We found it to be a pretty handy
South Island GT, able to cover distance in comfort with the added ability to
venture a little off the beaten track
There’s nothing quite like a couple
thousand kays compressed into a few days to really get to know a vehicle. We
had the chance to head South in BMW’s new X4, and jumped at it, taking the
‘truck’ from Auckland to Queenstown via the West Coast to drop it off for
Beemer’s Alpine xDrive Experience.
The X4 is based on the X3; it’s all but the
same size but rides a little lower to the tarmac, 36mm to be precise, while
inside the seats are mounted lower too. It’s a mid-sized SUV, according to BMW,
but after a long tour we found it to be a pretty handy South Island GT, able to
cover distance in comfort with the added ability to venture a little off the
beaten track. It’s also dynamic enough to let you enjoy those mountainous
stretches as they snake up and through the passes and down into the valleys
while the powerful twin-turbo diesel gives it enough pace to deal to the
tourist traffic and it offers a reasonable touring range too.
X4 is effectively a smaller version of BMW's X6
Petrol engines are now the clear favourite
for BMW car buyers, but when it comes to SUVs, the range is dominated by oilers
to the extent that even the sporty X4 range is diesel-only, with no turbopetrol
variants offered here. The entry level is the 20d with BMW’s new 2.0-litre four
making 140kW and 400Nm of torque. It can crack 100km/h in 8.0sec and return a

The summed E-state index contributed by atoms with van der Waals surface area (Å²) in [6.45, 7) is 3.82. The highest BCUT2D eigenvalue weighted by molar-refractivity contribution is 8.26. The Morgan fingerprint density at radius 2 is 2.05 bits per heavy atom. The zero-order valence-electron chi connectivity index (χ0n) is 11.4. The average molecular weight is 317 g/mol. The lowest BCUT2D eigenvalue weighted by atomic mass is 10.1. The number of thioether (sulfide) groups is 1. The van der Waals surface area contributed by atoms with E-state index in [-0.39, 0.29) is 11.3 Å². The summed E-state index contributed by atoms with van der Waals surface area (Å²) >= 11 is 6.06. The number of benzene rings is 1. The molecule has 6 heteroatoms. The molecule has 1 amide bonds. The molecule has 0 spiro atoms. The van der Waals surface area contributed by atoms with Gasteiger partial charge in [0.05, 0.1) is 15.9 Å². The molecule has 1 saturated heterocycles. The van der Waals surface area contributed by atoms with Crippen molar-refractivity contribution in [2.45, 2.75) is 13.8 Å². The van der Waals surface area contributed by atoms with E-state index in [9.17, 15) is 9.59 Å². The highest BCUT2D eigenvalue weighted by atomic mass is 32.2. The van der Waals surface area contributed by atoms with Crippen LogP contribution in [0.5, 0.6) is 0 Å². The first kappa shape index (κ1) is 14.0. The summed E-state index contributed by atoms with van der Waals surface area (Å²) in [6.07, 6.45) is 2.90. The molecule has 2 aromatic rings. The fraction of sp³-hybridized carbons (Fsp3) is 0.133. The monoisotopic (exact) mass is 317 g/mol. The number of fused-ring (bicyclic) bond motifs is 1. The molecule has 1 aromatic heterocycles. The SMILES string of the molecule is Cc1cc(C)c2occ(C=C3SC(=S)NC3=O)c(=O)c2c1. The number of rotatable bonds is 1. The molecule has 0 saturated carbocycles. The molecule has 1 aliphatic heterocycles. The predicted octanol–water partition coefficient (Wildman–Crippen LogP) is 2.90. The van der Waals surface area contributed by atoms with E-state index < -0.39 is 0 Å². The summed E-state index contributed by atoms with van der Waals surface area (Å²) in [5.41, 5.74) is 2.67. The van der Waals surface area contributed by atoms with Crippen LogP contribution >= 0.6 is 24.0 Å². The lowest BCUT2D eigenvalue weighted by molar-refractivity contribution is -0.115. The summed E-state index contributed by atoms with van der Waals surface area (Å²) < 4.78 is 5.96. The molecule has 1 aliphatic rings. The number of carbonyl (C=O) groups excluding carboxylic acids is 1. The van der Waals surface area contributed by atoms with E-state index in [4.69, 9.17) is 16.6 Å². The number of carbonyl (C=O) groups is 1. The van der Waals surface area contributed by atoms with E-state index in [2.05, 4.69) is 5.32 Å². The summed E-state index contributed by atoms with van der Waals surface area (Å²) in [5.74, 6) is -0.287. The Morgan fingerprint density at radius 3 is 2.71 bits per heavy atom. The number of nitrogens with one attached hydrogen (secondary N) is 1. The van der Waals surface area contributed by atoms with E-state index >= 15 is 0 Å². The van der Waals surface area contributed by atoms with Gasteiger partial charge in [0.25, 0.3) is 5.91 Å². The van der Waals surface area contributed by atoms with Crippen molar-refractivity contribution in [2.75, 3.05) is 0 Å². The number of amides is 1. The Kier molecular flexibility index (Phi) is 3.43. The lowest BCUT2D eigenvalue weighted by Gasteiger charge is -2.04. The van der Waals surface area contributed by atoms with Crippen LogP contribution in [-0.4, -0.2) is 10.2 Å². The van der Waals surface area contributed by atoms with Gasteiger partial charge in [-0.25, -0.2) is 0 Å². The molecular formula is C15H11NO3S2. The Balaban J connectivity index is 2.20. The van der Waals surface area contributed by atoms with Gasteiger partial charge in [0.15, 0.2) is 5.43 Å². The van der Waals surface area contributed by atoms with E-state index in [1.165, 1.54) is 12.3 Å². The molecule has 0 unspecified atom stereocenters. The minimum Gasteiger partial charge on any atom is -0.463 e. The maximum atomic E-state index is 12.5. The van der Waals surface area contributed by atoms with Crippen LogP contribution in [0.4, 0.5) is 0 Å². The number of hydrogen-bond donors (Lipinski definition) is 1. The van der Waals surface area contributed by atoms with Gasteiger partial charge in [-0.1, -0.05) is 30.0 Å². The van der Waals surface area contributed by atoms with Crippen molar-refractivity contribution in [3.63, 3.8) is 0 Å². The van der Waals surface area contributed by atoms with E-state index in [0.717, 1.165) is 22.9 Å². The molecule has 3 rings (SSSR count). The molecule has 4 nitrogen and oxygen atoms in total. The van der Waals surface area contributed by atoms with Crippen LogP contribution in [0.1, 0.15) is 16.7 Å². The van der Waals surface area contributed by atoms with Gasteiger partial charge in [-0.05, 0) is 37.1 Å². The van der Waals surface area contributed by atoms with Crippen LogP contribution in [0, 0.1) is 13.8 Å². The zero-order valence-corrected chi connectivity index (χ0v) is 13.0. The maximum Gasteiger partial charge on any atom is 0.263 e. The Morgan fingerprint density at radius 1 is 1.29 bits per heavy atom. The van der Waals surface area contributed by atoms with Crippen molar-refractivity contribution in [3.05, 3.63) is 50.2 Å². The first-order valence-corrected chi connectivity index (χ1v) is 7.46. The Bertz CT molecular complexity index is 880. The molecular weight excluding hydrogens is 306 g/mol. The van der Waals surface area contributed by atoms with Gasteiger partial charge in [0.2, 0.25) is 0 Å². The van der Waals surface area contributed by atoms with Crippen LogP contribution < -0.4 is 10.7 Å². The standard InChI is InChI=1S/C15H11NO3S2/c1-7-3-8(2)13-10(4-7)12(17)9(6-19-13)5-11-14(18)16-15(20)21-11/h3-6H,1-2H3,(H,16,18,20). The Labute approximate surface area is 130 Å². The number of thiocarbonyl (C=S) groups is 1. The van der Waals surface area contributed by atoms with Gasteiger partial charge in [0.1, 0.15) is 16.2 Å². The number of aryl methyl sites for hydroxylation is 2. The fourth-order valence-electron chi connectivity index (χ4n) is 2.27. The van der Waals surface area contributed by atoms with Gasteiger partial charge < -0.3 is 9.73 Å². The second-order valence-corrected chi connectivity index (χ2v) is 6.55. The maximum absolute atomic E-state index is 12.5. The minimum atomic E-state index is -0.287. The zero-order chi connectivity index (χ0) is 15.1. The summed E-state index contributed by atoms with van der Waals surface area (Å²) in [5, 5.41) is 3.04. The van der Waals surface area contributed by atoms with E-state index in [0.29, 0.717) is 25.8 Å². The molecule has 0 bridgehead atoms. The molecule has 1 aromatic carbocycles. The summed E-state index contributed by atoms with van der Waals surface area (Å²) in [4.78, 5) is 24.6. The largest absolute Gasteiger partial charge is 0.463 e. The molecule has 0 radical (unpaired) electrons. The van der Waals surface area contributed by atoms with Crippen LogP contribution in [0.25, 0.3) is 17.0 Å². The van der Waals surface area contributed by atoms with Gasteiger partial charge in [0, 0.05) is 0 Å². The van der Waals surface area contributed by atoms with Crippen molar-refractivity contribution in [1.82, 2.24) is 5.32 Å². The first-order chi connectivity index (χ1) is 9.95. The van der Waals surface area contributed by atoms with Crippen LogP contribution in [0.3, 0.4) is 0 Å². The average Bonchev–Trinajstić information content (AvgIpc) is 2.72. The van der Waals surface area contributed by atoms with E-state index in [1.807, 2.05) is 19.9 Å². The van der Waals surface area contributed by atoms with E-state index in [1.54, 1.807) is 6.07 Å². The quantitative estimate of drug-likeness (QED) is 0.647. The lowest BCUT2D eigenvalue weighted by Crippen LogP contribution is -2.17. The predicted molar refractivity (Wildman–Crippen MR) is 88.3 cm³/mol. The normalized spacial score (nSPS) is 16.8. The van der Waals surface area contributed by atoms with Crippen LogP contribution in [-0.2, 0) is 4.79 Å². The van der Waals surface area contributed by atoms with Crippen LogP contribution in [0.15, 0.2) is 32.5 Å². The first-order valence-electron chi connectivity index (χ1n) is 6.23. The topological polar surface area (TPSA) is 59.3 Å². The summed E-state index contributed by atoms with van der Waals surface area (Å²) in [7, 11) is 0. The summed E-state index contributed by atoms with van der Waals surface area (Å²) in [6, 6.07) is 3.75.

BMW NZ has gone for the top spec 35d to
head the range here with its twin-turbo 3.0-litre six outputting 230kW with
630Nm tapped between 1,500 and 2,500rpm. It’s good for a claimed 0-100km/h
sprint of 5.2sec while imbibing 6.0L/100km and it complies with EU6 emissions
standards. The fuel use average might be achievable if the drive mode button is
glued to the Eco Pro position, but tap into the 230kW peak too often and it
will drink. We were seeing instantaneous fuel use in the 30s climbing up some
of the more interesting passes. That said, we averaged 9.4L/100km for our
Southern jaunt which covered just under 2,000km.
X4's appearance is enhanced by the familiar twin round headlights and LED fog
The forced six sure does crank out the
torque though and there’s no waiting around for it, the twin turbo arrangement
getting things done early. And it likes to rev too. As the torque tally begins
to drop off seemingly around 3,000rpm, the horsepower kicks in with 200kW
rising to 230 at its peak at 4,400rpm. Impressively for a big mill, it still
remains lively up to 5,000rpm. While it’s not a sporty sound- BMW has so far
resisted engineering a fake sound for its engines - it doesn’t rattle like a
tractor either. Quick cruising is a real forte, short straights are sufficient
to overhaul tourist class dawdlers and usually only with a downshift from top.
The standard eight-speed auto has the X4 sipping diesel at a rate of around
5.0L/100km at 100km/h on the flat, according to the instantaneous readout, with
the six spinning almost silently at just 1,500rpm.
rear end, complete with L-shaped LED lights in exclusive X4 design and
diffuser-look styling, likewise highlights the outstanding dynamic ability of
the new BMW X4
The X4 utilises the talents of BMW’s xDrive
all-wheel-drive system to shuffle the torque appropriately while all models
also gain the advantage of ‘Performance Control’. That’s fancy speak for BMW’s
active diff with its mechanical planetary gear set and an electronically
controlled multiplate clutch that splits drive left to right at the rear axle.
It uses an array of sensors measuring yaw rate, wheel speed, steering angle and
engine torque and with its own control unit, it can react quickly to the
situation at hand. The xDrive system normally distributes power 40:60 front to
rear but can vary that up to 100 per cent each way.